IBM and the Cleveland Clinic have recently announced a 10-year partnership aimed at utilizing quantum computing, cloud, and artificial intelligence to accelerate drug development, pathogen research, and population health. The newly established “Discovery Accelerator” joint center seeks to streamline data collection and analysis to facilitate research into viruses, genomics, and other areas to promote the development of new therapies for various diseases.
The partnership between IBM and the Cleveland Clinic will also investigate proactive approaches to public health crises to anticipate the next viral emergency and prevent another COVID-19 catastrophe. The Cleveland Clinic has invested $500 million in its Global Center for Pathogen Research & Human Health, which will now be managed by IBM for cloud-based computing. IBM will also install one of its quantum computers at the center, the first outside of an IBM facility in the U.S., making the Cleveland Clinic the first private sector institution to operate an IBM quantum computer called the Quantum System One.
Quantum computers are fundamentally different from standard computers in the way they process information. They can test multiple solutions to a single problem simultaneously, resulting in exponentially quicker processing speeds and faster results using artificial intelligence. This technology can significantly expedite the lengthy processes involved in medical research and the development of new pharmaceuticals.
IBM and the Cleveland Clinic will also focus on training a workforce in data science and quantum computing, with research priorities of analyzing viral genomes and vaccine development. The joint center aims to develop tools to predict outcomes and the best treatments for COVID-19 patients, along with calculating the risk of long-term complications from the disease.
The partnership between IBM and the Cleveland Clinic is a significant move in the medical industry, with big data flooding the sector as major hospitals partner with tech giants to utilize millions of health data points for research and development. This partnership takes a step beyond similar arrangements by adding quantum computing, a faster and more futuristic way of processing data, into the mix.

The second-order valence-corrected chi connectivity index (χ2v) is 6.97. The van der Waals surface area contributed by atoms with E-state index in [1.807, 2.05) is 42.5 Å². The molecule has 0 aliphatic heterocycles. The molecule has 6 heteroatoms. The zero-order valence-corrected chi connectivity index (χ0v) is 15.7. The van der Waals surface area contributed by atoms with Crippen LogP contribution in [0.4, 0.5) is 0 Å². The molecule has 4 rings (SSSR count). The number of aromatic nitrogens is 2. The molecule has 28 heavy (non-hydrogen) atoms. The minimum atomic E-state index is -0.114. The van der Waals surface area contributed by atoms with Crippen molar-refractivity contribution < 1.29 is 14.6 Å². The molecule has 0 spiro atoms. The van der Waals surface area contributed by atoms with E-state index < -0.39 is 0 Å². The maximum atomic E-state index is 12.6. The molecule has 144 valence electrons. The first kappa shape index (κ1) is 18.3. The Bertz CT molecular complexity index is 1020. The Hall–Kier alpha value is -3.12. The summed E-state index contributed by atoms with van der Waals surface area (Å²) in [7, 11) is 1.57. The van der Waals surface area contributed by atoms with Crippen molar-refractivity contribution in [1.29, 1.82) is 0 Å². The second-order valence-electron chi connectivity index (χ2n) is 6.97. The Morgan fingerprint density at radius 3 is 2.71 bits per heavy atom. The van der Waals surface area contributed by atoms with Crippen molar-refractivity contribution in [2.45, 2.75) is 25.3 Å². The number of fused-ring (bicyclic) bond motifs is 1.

IBM also plans to install the first of its more powerful next-generation quantum systems at the Cleveland Clinic campus in the following years, though these computers are still in development. The joint venture between IBM and the Cleveland Clinic marks the first time quantum computing has been integrated into the medical industry on this scale.
Other tech giants such as Microsoft, Google, and Amazon have also made significant partnerships with health companies in recent years, stepping into the lucrative medical research and development space. In 2019, Walgreens, Providence, and Humana reached data-storage agreements with Microsoft, Cerner named Amazon Web Services its preferred cloud host, and Mayo Clinic signed a 10-year deal with Google. However, none of these deals involved quantum computing.
Despite the promising potential of quantum computing, many clinicians have expressed concerns about applying advanced computing techniques like AI in healthcare, particularly in diagnostics. Research on the efficacy of such algorithms in the exam room is mixed, and critics worry that algorithms trained on incomplete or inequitable datasets could exacerbate existing health disparities in the US, or compromise the quality of care.
Trust in AI has also been shaken by the fall of IBM’s Watson Health, the company’s effort to revolutionize the medical industry using AI. Watson Health was marketed as a breakthrough in cancer treatment and drug discovery, but the business faltered in recent years as it came to light that IBM had very little data to back up its glowing reviews.